Resume season is in full swing. Three to four a week have been finding their way into my email box since the first of the year. Many are from soon-to-be grads trying to get the jump on the job market. Others are from more experienced pros looking to change situations or sometimes even careers. Regardless, the majority don’t get a passing glance. That’s because most of the candidates make rookie mistakes that result in an immediate DQ.
If you, or someone you know, want to stand out from the crowd, please follow the simple recommendations below. Even though we’re not hiring at the moment, a remarkable resume can only help. After all, we have been known to make the occasional exception.
- Do your homework – Addressing your inquiry “Dear Sir/Madam” or “To Whom it May Concern” won’t cut it. Take a few minutes to research our website to get the name of a company principal or, better yet, department head.
- Don’t mass email – This goes hand-in-hand with No. 1. Please don’t lump us in with everyone else. We like to think we’re special.
- Make sure it’s pristine – Nothing will get your document 86’d faster than spelling and grammatical errors. Imagine is a communications company (it’s in our name); we take great pains to check and double-check all correspondence before it leaves our offices. You should do the same.
- Resist the temptation to fudge – Let’s say you make it through the preliminary rounds and we’re thinking about bringing you in for an interview. Please know that we’ll do a thorough background check first. If you claim to have worked at a job for three years and it turns out to be more like three months (or even one year), you’re outta here.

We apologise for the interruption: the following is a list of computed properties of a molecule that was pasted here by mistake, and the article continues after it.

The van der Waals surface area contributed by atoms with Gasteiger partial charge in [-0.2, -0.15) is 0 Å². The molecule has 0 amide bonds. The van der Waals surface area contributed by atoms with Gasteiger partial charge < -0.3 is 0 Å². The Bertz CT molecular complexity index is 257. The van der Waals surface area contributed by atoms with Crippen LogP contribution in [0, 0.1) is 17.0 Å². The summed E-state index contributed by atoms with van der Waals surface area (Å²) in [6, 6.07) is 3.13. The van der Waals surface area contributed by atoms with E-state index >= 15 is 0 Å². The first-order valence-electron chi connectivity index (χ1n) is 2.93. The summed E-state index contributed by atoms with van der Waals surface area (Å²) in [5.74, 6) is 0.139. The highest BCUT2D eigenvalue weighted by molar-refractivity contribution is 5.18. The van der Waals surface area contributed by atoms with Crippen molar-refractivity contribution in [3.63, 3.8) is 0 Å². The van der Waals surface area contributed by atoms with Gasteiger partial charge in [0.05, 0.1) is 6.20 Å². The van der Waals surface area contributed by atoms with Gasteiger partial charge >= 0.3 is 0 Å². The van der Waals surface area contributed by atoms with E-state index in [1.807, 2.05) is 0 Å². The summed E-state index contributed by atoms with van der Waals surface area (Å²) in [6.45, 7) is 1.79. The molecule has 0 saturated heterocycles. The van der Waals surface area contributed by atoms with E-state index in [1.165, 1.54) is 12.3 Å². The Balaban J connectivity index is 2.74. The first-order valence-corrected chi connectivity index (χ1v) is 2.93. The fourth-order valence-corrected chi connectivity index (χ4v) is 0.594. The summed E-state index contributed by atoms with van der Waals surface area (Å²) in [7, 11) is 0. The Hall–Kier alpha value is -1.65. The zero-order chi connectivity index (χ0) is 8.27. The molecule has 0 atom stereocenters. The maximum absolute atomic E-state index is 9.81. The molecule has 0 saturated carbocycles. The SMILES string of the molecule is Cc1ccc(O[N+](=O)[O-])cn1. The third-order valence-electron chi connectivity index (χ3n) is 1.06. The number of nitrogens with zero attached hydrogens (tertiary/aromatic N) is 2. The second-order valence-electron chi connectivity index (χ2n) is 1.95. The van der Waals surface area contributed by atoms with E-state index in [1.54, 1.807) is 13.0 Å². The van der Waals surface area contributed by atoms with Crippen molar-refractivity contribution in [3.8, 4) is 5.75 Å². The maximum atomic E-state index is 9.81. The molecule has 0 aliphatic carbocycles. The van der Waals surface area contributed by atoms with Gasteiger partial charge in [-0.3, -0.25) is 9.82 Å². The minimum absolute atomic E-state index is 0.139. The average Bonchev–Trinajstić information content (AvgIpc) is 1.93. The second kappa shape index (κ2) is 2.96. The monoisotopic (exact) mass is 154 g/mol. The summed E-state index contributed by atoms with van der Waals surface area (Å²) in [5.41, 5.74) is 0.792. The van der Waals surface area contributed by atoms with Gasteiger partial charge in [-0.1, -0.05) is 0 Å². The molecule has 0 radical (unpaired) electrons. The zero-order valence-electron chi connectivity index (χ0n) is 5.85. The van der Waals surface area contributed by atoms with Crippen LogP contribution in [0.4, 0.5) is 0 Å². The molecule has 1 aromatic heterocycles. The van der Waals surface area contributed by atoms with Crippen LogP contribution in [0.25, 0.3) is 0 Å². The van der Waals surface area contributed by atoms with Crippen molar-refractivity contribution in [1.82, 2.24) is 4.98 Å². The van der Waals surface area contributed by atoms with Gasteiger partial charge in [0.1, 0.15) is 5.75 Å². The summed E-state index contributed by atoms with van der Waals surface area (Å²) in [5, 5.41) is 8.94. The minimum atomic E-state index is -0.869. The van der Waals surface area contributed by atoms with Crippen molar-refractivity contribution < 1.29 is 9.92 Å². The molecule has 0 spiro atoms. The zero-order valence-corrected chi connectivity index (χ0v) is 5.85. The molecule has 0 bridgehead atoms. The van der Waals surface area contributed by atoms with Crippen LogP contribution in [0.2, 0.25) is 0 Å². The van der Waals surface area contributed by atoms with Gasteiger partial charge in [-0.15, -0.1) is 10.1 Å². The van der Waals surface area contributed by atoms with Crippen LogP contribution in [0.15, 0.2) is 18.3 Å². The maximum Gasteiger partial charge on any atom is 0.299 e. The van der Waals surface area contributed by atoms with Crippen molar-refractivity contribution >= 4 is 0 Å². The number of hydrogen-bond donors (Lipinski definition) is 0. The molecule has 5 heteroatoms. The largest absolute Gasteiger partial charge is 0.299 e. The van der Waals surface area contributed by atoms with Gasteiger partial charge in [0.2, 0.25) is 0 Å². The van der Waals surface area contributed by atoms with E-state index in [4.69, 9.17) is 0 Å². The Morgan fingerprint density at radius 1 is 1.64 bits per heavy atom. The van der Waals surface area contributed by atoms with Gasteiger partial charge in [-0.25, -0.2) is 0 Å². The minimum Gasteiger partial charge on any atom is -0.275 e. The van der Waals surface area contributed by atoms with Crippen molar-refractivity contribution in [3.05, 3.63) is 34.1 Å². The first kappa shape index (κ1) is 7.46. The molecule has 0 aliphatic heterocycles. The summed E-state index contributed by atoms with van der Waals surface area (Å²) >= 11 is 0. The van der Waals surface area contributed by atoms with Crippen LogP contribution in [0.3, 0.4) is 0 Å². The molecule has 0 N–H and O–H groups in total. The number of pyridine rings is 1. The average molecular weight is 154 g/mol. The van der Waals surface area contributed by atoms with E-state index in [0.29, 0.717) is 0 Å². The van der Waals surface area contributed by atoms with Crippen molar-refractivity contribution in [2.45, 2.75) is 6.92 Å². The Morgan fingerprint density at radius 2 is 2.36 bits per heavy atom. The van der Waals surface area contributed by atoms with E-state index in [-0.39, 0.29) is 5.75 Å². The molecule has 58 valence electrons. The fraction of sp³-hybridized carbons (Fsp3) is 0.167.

- Beware the online resume – Your social media posts speak volumes. If your Facebook or Instagram photos mainly depict you guzzling Wild Turkey out of a ten-gallon hat, we’ll pass. (Besides, we’re more partial to Irish whiskey.)
- Impress us – Applying for a graphic design job? Make your resume pretty. Copy writer? Blow us away with the best darned wordsmithing we’ve ever seen. PR? Tell us how your grandfather founded “USA Today.”
- Make it personal – If there’s something you sincerely like about our company, let us know. Why do you absolutely need to work here? What makes our magnetic attraction so irresistible? Be authentic; my business partner Alex has a highly evolved BS detector.
That’s it. Follow these simple rules (and have mad skills) and we’ll keep your resume on file. When a job opens up, that’s the first place we look.
Brian Rouff is managing partner at Imagine Communications. He can be reached at firstname.lastname@example.org.